The system shown in FIG. 3 includes an electric motor 40 which in this specific example is an induction motor. Two power lines 41 and 42 are connected to the motor 40 in order to power it. The line 42 is connected through relay contacts 43 which are operated by a relay coil 44. The relay is arranged so that the contacts 43 are normally closed when the coil 44 is not energized. When current flows through the coil 44, it operates to open the contacts 43 and thereby disconnect the power supply on line 42 to the motor 40. Connected between the contacts 43 and power lines 41 and 42 is a current sensing resistor 46, and the line 42 is further grounded as indicated at 47. When the motor is energized (the contacts 43 are closed) the sinesoidal signal 14 appears across the resistor 46 and this signal appears on the negative input of a comparator 48, a resistor 49 being connected between the comparator 48 and the line 42. The positive input of the comparator 48 is connected through another resistor 51 to ground. The output lead of the comparator 48 is connected to a resistor 52 to V+ potential, which in this example is +5 volts. The output of the comparator 48 consists of the train of square pulses 26 shown in FIG. 2, the comparator output being positive whenever the positive half cycle of the current signal 14 appears on the line 42. This train of positive square pulses 26 is passed through a resistor 53 and a capacitor 54 which operate to shift the phase of the pulses 26, and this train is passed to the positive input of another comparator 56 which has its negative input connected by a line 57 to a reference voltage. The output of the comparator 56 comprises the pulses 28, and this output is also connected to V+ through a resistor 58.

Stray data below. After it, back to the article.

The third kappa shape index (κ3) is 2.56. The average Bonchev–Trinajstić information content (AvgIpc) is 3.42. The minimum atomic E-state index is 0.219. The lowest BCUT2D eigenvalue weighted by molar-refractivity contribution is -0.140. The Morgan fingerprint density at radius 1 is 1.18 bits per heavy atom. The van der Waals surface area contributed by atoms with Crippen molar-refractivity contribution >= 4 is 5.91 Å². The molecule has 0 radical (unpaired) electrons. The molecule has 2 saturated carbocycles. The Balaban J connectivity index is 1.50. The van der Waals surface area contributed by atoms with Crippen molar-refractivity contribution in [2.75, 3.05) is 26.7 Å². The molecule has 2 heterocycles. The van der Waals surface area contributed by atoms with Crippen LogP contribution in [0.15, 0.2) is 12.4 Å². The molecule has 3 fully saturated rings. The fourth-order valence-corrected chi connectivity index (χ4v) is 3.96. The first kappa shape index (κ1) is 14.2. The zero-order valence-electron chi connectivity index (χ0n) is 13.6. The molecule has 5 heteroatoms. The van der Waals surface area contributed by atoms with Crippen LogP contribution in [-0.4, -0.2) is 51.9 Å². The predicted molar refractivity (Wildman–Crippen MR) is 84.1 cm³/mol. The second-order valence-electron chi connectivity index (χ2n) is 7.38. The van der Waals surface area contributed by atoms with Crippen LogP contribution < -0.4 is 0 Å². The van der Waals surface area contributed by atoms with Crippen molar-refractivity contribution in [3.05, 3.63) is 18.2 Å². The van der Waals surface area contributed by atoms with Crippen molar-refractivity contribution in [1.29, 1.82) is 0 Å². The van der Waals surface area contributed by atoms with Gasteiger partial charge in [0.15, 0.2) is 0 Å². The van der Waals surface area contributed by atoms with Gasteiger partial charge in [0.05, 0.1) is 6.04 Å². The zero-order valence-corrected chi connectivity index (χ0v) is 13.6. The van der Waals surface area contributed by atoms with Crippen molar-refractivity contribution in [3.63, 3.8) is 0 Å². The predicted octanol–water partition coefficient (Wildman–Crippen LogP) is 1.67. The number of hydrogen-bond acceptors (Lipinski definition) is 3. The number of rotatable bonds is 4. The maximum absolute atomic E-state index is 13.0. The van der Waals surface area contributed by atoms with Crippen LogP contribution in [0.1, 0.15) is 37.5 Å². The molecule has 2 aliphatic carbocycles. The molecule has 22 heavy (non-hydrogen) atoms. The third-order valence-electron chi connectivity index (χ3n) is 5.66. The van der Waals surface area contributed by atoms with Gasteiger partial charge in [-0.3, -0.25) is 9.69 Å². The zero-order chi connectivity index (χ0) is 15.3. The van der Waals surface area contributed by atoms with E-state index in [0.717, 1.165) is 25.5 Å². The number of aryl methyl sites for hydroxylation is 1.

The voltage to the motor 40 also appears on a conductor 61 connected to the line 41. The conductor 61 is connected through a diode 62 and a resistor 63 to the positive input of another comparator 64. The negative input 66 of the comparator 64 is connected to the reference voltage, and the output of the comparator 64 is connected by a conductor 67 to a summation point 68 which is connected to the output of the comparator 56. The output of the comparator 64 consists of the train of square pulses 19 shown in FIG. 1. The reference voltage on the input 66 is indicated by the dashed line 65 in FIG. 1, and when the line voltage rises above the reference voltage 65, the pulses 19 appear at the output of the comparator 64.
Thus, the summation point 68 receives both the voltage representative pulses 19 on the line 67 and the current representative pulses 28 at the output of the comparator 56. This summation point 68 is connected to the base 69 of a transistor 71. The emitter 72 of the transistor is connected to ground and the collector 75 is connected through a resistor 73 to V+, and a capacitor 74 is connected across the collector and emitter electrodes. When the transistor 71 is not conducting, the capacitor 74 is charged by current flowing from V+, through the resistor 73 and the capacitor 74 to ground. When the transistor 71 is conducting, the capacitor 74 is shorted and discharges.